Go get your goat!
I’ll admit it. I used to be scared of goats. It’s not something I am proud of either. I put off living with them for a long time because of it, too. Let me be clear though. I wasn’t scared of the animals. I loved goats. Goats are cleverness on the hoof. They are wily and bold. If you haven’t been outsmarted by a goat so far in this short life it is only because you probably haven’t owned one yet.
No, I wasn’t scared of the animal but the idea of a dairy. The fear was not based in logic either. I knew that I had zero problem with the idea of twice-daily milking. Honestly, the idea excited me. I looked at catalogs with milking pails, udder balm, and antique glass quart bottles the way some women look at handbags. I bookmarked chèvre recipes, researched breeds, and found that the goat farm memoirs were some of the best modern farm writing out there. (I’m talking to you, Josh KP). I wanted goats in my life and I didn’t care if they meant a tight leash on my area code. My home is my paradise and having animals that I get to work alongside daily is nothing short of magical. I wasn’t scared of the work, the commitment. What I was scared of was disappointing other people. Hear me out.
That may not make sense to some of you seasoned homesteaders, but for those of us who had to jump the fence and start from scratch in country living the idea of having to be home to milk every twelve hours is a foreign one to our family, work, and friends. It is a lesson in proximity even the most idealistic farm-dreamer finds daunting. You can leave a flock of chickens, sheep, or a few horses in the care of neighbors and friends while you go on vacation or to your cousin’s wedding. But finding someone to milk your goat at 6AM and 6PM isn’t so easy. Not just milk either, but strain and store the milk, feed and raise the kids on a bottle schedule, sanitize and care for the equipment, and THEN take care of daily chores….. that’s a lot to ask people.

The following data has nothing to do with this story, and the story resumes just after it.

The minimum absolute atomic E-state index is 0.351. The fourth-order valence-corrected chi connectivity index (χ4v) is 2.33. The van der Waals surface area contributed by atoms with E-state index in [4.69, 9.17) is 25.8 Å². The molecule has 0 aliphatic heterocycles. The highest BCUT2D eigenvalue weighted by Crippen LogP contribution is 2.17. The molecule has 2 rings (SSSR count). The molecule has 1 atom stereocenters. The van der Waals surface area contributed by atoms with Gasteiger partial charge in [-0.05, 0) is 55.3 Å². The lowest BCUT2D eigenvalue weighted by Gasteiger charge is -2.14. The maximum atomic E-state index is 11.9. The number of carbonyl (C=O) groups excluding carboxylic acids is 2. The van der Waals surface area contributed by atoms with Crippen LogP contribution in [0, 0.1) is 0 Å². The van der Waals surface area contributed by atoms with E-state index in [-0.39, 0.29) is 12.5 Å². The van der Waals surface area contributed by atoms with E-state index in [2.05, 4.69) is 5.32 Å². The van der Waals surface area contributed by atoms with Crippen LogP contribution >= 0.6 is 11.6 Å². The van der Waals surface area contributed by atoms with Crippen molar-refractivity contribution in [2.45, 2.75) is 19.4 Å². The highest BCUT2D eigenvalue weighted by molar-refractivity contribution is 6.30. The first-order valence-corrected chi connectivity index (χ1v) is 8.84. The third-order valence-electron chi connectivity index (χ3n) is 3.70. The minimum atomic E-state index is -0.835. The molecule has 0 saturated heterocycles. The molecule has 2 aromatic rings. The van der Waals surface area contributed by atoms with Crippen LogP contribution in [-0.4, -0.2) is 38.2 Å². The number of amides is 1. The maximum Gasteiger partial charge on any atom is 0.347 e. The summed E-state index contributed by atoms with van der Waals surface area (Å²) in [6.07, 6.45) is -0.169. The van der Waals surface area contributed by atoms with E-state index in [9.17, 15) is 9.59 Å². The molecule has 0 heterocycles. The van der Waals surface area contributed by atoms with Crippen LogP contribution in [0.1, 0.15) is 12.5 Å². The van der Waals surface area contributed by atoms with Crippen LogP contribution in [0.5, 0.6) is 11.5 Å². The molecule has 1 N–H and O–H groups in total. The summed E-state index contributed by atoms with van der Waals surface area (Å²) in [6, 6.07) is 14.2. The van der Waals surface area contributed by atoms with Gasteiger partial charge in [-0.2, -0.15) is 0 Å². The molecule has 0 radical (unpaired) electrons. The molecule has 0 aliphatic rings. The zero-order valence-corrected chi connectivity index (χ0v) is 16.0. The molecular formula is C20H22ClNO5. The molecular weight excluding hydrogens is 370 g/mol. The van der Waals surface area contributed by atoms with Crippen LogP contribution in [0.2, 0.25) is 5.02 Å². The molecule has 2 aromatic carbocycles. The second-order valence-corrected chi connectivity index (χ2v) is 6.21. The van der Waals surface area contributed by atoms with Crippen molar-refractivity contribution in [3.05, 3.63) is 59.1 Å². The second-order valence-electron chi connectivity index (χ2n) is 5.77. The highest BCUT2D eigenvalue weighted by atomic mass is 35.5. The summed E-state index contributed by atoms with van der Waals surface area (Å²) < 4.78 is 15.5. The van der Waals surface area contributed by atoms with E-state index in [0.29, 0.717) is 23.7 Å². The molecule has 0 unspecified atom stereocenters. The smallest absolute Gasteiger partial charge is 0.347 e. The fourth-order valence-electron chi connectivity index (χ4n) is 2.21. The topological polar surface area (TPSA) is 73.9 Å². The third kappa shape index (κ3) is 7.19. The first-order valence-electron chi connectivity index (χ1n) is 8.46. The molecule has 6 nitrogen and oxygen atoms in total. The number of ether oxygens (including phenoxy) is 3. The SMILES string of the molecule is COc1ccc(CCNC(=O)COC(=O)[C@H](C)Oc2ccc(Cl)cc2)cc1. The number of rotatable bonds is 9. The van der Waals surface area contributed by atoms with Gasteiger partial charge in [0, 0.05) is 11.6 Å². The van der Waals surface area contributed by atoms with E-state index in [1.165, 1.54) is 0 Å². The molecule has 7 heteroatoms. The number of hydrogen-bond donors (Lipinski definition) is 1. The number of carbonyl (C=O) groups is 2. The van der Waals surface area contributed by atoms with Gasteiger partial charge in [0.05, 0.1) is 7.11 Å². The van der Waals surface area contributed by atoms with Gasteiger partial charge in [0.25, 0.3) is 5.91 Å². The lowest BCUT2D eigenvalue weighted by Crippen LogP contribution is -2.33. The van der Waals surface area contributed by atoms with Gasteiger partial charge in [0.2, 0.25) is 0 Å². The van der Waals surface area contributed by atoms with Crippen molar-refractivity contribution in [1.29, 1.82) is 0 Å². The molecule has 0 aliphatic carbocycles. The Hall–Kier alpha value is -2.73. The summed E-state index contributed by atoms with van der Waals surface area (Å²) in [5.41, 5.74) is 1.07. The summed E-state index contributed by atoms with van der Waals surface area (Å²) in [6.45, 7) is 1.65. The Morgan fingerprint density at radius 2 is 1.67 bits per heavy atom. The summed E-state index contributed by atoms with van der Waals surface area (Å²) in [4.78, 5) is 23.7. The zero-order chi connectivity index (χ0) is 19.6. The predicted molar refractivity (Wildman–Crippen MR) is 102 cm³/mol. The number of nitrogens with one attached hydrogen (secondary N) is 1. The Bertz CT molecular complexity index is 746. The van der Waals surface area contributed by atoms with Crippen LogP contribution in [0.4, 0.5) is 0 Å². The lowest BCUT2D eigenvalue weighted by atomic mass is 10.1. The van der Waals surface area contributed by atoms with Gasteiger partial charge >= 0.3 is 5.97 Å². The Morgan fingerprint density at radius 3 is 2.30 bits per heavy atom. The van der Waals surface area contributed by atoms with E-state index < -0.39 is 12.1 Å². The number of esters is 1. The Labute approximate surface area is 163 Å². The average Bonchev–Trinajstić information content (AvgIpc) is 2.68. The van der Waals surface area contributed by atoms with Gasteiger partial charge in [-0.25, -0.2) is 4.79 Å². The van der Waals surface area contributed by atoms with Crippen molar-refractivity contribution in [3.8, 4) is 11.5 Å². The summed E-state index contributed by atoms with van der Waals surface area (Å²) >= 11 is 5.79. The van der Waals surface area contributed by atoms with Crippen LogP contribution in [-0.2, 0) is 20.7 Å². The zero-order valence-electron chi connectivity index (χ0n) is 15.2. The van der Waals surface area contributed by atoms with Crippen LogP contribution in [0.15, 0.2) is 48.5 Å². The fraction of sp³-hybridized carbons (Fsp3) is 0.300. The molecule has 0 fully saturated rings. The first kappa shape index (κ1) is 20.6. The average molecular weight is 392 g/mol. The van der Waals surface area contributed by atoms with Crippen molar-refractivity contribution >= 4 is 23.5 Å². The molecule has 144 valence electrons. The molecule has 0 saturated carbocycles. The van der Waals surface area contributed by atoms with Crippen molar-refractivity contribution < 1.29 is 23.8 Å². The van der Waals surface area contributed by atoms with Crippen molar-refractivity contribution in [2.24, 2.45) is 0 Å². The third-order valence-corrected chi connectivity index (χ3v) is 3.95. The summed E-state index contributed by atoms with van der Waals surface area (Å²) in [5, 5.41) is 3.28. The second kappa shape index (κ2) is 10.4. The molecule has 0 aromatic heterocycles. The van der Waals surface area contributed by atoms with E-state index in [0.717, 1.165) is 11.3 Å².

The idea of having to be home and turn down family or work obligations was scary. When you are living in the corporate world and all your coworkers are staying late in the office and you can’t? It looks bad. When you aren’t at that cousin’s wedding that requires a six hour drive (one way!), to some folks there it looks bad. Not everyone grasps the deployment that is agriculture. You can’t leave all the time. Like a soldier at war, you are at your post. You can leave sometimes when you arrange care in advance through neighbors or farmsitters, but for those of us living alone with dairy animals and limited funds? You don’t go places. I am more than okay with that, but it has come with a lot of guff. Since getting dairy goats (my third season milking) I have heard everything there is to hear about goats from non-goat friends and peers. I have been told it is unnecessary, restricting, unrealistic, overly-romantic, and irresponsible. Since milk and cheese is at the grocery store and farm stands, I am being willfully selfish having animals of my own that take away my time and energy.
Friends, if someone tells you that doing what you love is selfish, they are the selfish ones.
I got my first milking goat when I was at a place in my heart and mind that no longer required permission from others to be happy. I wanted to have that beautiful loop of birthing, milking, kitchen, craft, and growth. Raising goats is like watching the seasons, like seeing the history of the world in the spin of one wheel of the year. You see sex, birth, bounty, and feel the warmth of blessed babies in your arms. You can make cheese so creamy and pure it melts in your mouth and stuns guests. You never run out of food! Lord! To have a milk machine in the backyard is insurance in these times. And not just milk and cheese but cream for coffee, soaps, meat, hide, horn, carting animals and backpacking companions. Goats are a blessing and I can’t imagine living without them. I can’t imagine not having that need of my person every twelve hours to offer another soul relief. I can’t imagine not having a fridge full of real food and springs without the anticipation and thunderjoy of kids. I have no regrets. I don’t need to go on vacation for the five months of the year my goat is milking. It’s worth it.
So I raise to you this piece of homemade bread, garlic and basil chèvre, and firelight. Goats are good. Being needed is good. Milking in the backyard is good. And doing what makes your heart sing in an angry world is very, very, good.
Now get your goat.
This post originally appeared on Jenna Woginrich’s blog, Cold Antler Farm, on Friday, March 28, 2014.
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